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53 Cards in this Set

  • Front
  • Back
What is Development?
the sequence of age related changes that occurs as a person progresses from conception to death.
What is a Zygote?
one-celled organism created by the process of fertilization, the union of the egg and sperm.
What is Genotype?
actual genetic make-up,can be dominant or recessive
What is a Phenotype?
Observable characteristic ( brown eyes)
What makes a male?
what makes a female?
what are the 3 stages of the prenatal life?
What is the germinal stage?
It is the conception to 2 weeks. the zygote travels down the fallopian tube and attaches to the uteran wall and remains there. Then the process of mitosis begins (reproduce, divide, multiply)
the umblical cord and placenta are developed.
What is the Embryonic stage?
Lasts from 3-9 weeks. The major organs and systems emerge. And it is known as the most critical stage. The heart, lungs, and other vital organs are formed.
What is the Fetal stage?
This is the last months or months 3-9 of development. This completes development and makes the baby ready for life outside the womb.
What is the prenatal/critical period/optimal period, and what stage does it come in?
Its the time where an event can have its greatest impact. It occurs during the fetal stage.
What are teratogens?
Harmful substances that can effect the development of the new life.
What is Fetal Alcohol Syndrome or (FAS)
A collection of congenital problems associated with a mothers excessive use of alcohol during pregnancy.
What is the APGAR score?
Way of checking the condition of the newborn.
What are the steps of the APGAR score?
1)heart beat
2)respiratory effort
3)muscle tone
4)body color
5)reflex variability
What are the 2 basic principles that govern physical motor development?
Proximodistal and cephalocaudal
What is proxidistal?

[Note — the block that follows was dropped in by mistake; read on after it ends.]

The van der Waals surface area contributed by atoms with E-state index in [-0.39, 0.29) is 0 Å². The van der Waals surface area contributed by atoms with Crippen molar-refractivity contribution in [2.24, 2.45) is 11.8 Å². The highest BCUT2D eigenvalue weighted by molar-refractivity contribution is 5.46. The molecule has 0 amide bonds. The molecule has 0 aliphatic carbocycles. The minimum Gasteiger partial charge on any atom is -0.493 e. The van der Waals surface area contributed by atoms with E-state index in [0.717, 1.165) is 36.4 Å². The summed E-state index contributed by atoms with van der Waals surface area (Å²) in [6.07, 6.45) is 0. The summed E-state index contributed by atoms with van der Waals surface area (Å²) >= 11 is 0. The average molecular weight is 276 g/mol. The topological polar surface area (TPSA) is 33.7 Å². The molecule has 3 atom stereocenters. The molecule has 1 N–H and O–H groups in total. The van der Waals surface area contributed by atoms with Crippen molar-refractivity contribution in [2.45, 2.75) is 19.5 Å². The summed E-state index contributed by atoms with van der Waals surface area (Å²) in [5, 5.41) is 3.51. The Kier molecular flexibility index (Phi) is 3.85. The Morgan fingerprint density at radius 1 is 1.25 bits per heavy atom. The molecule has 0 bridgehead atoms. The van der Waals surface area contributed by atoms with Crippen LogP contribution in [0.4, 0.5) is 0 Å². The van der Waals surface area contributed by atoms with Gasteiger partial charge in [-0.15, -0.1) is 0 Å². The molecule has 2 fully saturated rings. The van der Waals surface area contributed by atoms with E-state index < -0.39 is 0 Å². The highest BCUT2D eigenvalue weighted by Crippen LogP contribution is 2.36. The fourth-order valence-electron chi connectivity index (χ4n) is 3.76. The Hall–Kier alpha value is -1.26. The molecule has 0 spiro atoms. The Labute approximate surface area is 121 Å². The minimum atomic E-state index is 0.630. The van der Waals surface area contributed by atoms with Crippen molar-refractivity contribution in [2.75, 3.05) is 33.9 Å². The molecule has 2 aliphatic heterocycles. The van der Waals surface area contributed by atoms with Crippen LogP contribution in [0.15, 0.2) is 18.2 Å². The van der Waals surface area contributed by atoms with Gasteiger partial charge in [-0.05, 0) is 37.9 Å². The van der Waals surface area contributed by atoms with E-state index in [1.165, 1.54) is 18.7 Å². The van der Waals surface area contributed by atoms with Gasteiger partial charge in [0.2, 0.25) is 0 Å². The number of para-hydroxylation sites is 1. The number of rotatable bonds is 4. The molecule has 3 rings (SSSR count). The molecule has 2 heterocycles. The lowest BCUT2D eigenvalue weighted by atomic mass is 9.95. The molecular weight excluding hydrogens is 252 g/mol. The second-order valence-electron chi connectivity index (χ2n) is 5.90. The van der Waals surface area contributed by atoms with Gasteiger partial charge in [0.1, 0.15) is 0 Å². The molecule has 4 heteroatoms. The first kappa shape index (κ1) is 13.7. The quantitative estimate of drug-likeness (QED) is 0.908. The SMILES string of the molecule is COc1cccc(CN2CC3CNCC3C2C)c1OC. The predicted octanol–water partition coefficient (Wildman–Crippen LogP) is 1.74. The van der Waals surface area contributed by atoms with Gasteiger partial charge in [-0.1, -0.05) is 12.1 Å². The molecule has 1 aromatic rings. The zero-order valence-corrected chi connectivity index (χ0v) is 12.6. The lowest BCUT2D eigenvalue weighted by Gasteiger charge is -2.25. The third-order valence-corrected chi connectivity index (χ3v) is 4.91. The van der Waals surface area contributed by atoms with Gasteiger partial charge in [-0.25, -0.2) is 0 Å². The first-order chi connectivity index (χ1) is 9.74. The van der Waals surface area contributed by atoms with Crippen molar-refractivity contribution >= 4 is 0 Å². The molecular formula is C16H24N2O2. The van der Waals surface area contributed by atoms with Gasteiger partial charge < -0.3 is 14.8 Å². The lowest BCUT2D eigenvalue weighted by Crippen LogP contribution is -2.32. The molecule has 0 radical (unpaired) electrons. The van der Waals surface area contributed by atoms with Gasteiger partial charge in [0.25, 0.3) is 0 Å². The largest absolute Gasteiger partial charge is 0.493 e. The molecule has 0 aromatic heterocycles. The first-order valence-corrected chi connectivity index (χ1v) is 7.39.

control of the body from center out to the extremeties, gaining control of the torso before the limbs
What is cephalocaudal?
Pattern of growth that proceeds in a head to toe fashion, gain control of the upper before lower.
What is maturational readiness?
operate on norms the child has to develope to a point where they can benefit from the activity they are performing.
What is temperment?
mood,energy level, and reactivity.
What are the 3 types of temperment?
1)Easy:Adjust easy to change
2)Difficult: irritability or doesn't adjust readily
3)Slow to warm up: adapts more slowly than easy but faster than difficult
What is seperation anxiety?
Emotional distress displayed by an infant when seperated from a person with whom it has formed an attachment with.
What are Piagets 4 cognitive development stages?
3)Concrete operational
4)Formal operational
What is the sensorimotor stage?
It is from birth-2years. they explore everything through 5 senses.
What is object permanence and what cognitive stage does it fall under?
Mental capacity that involves recognizing that objects continue to exist even when they are no longer visible. (out of sight out of mind). It falls under the sensorimotor.
What is imitation, and what cognitive stage does it fall under?
Mocking, mimicking, or repeating others. And it falls under the sensorimotor stage.
what is Stage #2 the pre-operational stage?
its from ages 2-6 or maybe even 7. They use symbolic thought. they can use names and words to represent people and objects.
What is egocentric and what cognitive stage does it fall under?
unable to take others points of views. the Pre-operational stage.
What is lack of conversation?
they dont realize that pyhsical quantities remain constant in spite of changes in their shape or appearance.
What is irreversible thinking?
Inability to cognitively visualize reversing an action/cannot backtrack.
What is naive realism?
Child accepts what they are told and what they see to be true or real.
What is aninamism?
Attribution of life-like qualities to inanimate objects.
What is the #3 stage of cognitive development- concrete operational?